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Jewish World Review
April 19, 2007
/ 1 Iyar, 5767
Hillary, Circa 1969
What The New York Times did to Hillary Rodham Clinton the other day was very naughty, and the Times did it ON THE FRONT PAGE. It published a picture of her from 1969, in all her 1960s funkiness, smirking out at us all. There she was seated, leaning forward, her knees spread, her nose much wider than it is today, her hair long, with split ends and decidedly unblonde. She wore glasses, each lens the size of a small fish bowl. Her widespread legs were swaddled in day-glo striped bellbottom pants, and propped on her day-glo knees were her elbows, with her palms open and tilted toward all of us. The gesture was clear: "That's the way the world is, stupid. Dig it." Along with this ghastly picture there was an excruciatingly long article, interviewing her classmates from late 1960s Wellesley College. Hillary's "quest" of the presidency is, the Times explained, "a generational mirror. Some like what they see; others are less certain." Even her 1960s classmates are divided on Hillary.
Another person who surely did not like what he saw, at least in the Times, is Harold Ickes, senior political adviser to the Clinton presidential campaign. He too is a 1960s radical with a middle-aged makeover. Back in the bellbottom days, doubtless he too would have been looking out at America saying, palms open and tilted outward, "That's the way the world is, stupid. Dig it." But now his job is to get Hillary through the Democratic primaries and into the 2008 presidential race. Surely he winced when the Times quoted Hillary's "fiery commencement speech" from 1969, wherein she maundered on about her classmates' search for a "more immediate, ecstatic, and penetrating mode of living." Get that, she said "penetrating."
Ickes must have done a lot more wincing as Hillary's middle-aged former classmates unburdened themselves on Hillary's post-Wellesley years. Presumably these are the "more immediate, ecstatic, and penetrating mode of living" years she prophesied in 1969. Today her classmates give her mixed reviews. One proudly told the Times of Hillary's "boldness, her boundarylessness." Another lamented that she may have compromised her "goals" and possibly her "ideals." "It's incredibly upsetting," the woman, a university scientist, concluded. Had I been asked, I would have spoken wistfully of those day-glo bellbottoms.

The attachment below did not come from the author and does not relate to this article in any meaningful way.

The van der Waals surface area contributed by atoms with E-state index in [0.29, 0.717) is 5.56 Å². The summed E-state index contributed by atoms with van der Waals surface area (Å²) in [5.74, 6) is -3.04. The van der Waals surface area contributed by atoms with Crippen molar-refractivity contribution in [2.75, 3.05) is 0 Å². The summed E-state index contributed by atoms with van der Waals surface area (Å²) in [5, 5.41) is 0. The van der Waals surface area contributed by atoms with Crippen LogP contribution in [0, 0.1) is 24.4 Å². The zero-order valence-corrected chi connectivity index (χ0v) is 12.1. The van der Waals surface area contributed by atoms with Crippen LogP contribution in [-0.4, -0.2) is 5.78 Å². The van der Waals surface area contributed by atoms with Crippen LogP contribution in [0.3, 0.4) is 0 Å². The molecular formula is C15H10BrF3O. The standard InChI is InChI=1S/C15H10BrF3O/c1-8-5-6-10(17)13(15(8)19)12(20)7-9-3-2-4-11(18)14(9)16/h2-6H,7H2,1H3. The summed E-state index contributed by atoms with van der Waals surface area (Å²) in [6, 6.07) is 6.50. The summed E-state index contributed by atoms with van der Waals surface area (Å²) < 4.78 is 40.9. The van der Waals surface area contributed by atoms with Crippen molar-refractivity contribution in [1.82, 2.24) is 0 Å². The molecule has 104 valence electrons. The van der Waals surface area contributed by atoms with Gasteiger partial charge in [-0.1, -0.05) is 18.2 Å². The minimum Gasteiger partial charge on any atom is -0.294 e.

The premise of the Times article was that "the 1960s still loom large in American politics, providing the underlying text" for much of the 2004 presidential debates. The article went on to mention Hillary's absorption with the ideas of radical theorist Saul Alinsky when she wrote her senior thesis. Doubtless, Ickes and Hillary's other advisers are hoping that the 1960s can be kept out of the 2008 race, though the upper echelons of the Democratic Party are populated by 1960s wunderkinds. The 1960s was the decade of the Black Panthers and bombs going off on college campuses, blowing up libraries and ROTC centers. Hillary actually did legal work in defense of the Panthers. Her husband Bill, Sen. John Kerry and Dr. Howard Dean all could have been among the pompous poseurs that Tom Wolfe captured in "Radical Chic."
Of course the Times' premise is accurate. The 1960s generation does "loom large," but it is not the only generation in American politics. There is a younger generation. In the Democratic Party that younger generation has become impatient with 40 years of blah originating in the 1960s. Now a man some two decades younger than the Clintons has emerged to challenge Hillary's run for the White House. That gives Ickes another reason to cringe. From the Times piece he can see that Hillary's support even among her peers is wavering. A new generation has arisen to challenge her. And over there in the Republican Party at least Sen. John McCain and former mayor Rudy Giuliani could be formidable candidates, particularly during a time when national security is the major issue. Even now opposition research teams from the Obama campaign and among the Republican candidates are probably researching Hillary's life in the late 1960s. They are going to come up with hilarious material.
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JWR contributor Bob Tyrrell is editor in chief of The American Spectator. Comment by clicking here.
© 2006, Creators Syndicate